• Protein is also required: 1.5-2g/kg/day
    • Fat is supplied as 10% lipid emulsion, at  1.1 kcal/ml
    • Carbohydrate is supplied as 50% dextrose, at 3.4 kcal/gram, or 1.7 kcal/ml
    • Protein is supplied as 10% amino acid solution, as 100g/L
  • Normal requirements are 25 kcal/kg/day
  • Thus, 17.5 kcal/kg/day is supplied by carbohydrate, and 7.5 kcal/kg/day is supplied by fat
  • Thus, a normal ICU patient getting 2000 kcal/day requires the following dose of TPN:
    • 1400 kcal/day of 50% dextrose (which makes about 824 ml)
    • 600 kcal/day of 10% lipid emulsion (which makes about 545ml)
    • 100 g/day of protein, which makes about 1000ml of 10% amino acid solution
  • Vascular access must be central venous
  • Monitoring:
    • Trace elements and fat-soluble vitamin levels at baseline
    • BSL every 6 hours on day 1, and then daily thereafter
    • CMP/EUC/LFTs watching for refeeding syndrome and hepatosteatosis (frequency depends on risk)
    • Serum cholesterol and triglycerides weekly at first, and then three-monthly
    • Regular fluid balance and weight measurements


The monitoring guidance comes from BAPEN (Parenteral Nutrition Monitoring) which is in turn based mainly on ESPEN and NICE guidelines, but it may be a bit dated (2016)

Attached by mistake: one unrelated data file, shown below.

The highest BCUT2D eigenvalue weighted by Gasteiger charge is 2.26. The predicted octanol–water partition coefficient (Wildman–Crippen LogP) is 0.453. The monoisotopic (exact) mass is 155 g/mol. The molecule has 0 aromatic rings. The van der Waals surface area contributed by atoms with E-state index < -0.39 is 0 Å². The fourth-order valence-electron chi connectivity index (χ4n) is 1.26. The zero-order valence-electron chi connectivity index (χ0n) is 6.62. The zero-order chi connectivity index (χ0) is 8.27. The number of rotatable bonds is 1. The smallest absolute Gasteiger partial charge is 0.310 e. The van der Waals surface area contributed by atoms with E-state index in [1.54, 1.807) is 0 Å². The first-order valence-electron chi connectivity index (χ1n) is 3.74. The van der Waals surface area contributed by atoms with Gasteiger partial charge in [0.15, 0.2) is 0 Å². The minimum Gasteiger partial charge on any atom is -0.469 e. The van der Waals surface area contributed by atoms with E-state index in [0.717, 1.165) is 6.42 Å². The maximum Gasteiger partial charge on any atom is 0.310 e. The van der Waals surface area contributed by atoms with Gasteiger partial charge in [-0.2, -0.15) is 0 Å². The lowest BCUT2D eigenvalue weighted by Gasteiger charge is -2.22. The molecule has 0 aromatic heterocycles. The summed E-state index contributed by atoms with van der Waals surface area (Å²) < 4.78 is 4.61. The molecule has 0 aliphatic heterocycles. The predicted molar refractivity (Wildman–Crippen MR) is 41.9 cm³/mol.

Hartl, Wolfgang H., et al. "Complications and monitoring–guidelines on parenteral nutrition, Chapter 11." GMS German Medical Science 7 (2009).

Russell, Mary K., and Paul E. Wischmeyer. "Supplemental parenteral nutrition: review of the literature and current nutrition guidelines." Nutrition in Clinical Practice 33.3 (2018): 359-369.

Berger, Mette M., et al. "Clinical nutrition issues in 2022: What is missing to trust supplemental parenteral nutrition (SPN) in ICU patients?." Critical Care 26.1 (2022): 1-5.

Cahill, Naomi E., et al. "Nutrition therapy in the critical care setting: what is “best achievable” practice? An international multicenter observational study." Critical care medicine 38.2 (2010): 395-401.

Gao, Xuejin, et al. "Effect of early vs late supplemental parenteral nutrition in patients undergoing abdominal surgery: a randomized clinical trial." JAMA surgery 157.5 (2022): 384-393.

Alsharif, Dalal J., et al. "Effect of supplemental parenteral nutrition versus enteral nutrition alone on clinical outcomes in critically ill adult patients: a systematic review and meta-analysis of randomized controlled trials." Nutrients 12.10 (2020): 2968.

Heidegger, Claudia Paula, et al. "Optimisation of energy provision with supplemental parenteral nutrition in critically ill patients: a randomised controlled clinical trial." The Lancet 381.9864 (2013): 385-393.

Compher, Charlene, et al. "Guidelines for the provision of nutrition support therapy in the adult critically ill patient: The American Society for Parenteral and Enteral Nutrition." Journal of Parenteral and Enteral Nutrition 46.1 (2022): 12-41.

Martindale, Robert G., et al. "Guidelines for the provision and assessment of nutrition support therapy in the adult critically ill patient: Society of Critical Care Medicine and American Society for Parenteral and Enteral Nutrition: Executive Summary*." Critical care medicine 37.5 (2009): 1757-1761.

Weimann, Arved, et al. "ESPEN guideline: clinical nutrition in surgery." Clinical nutrition 36.3 (2017): 623-650.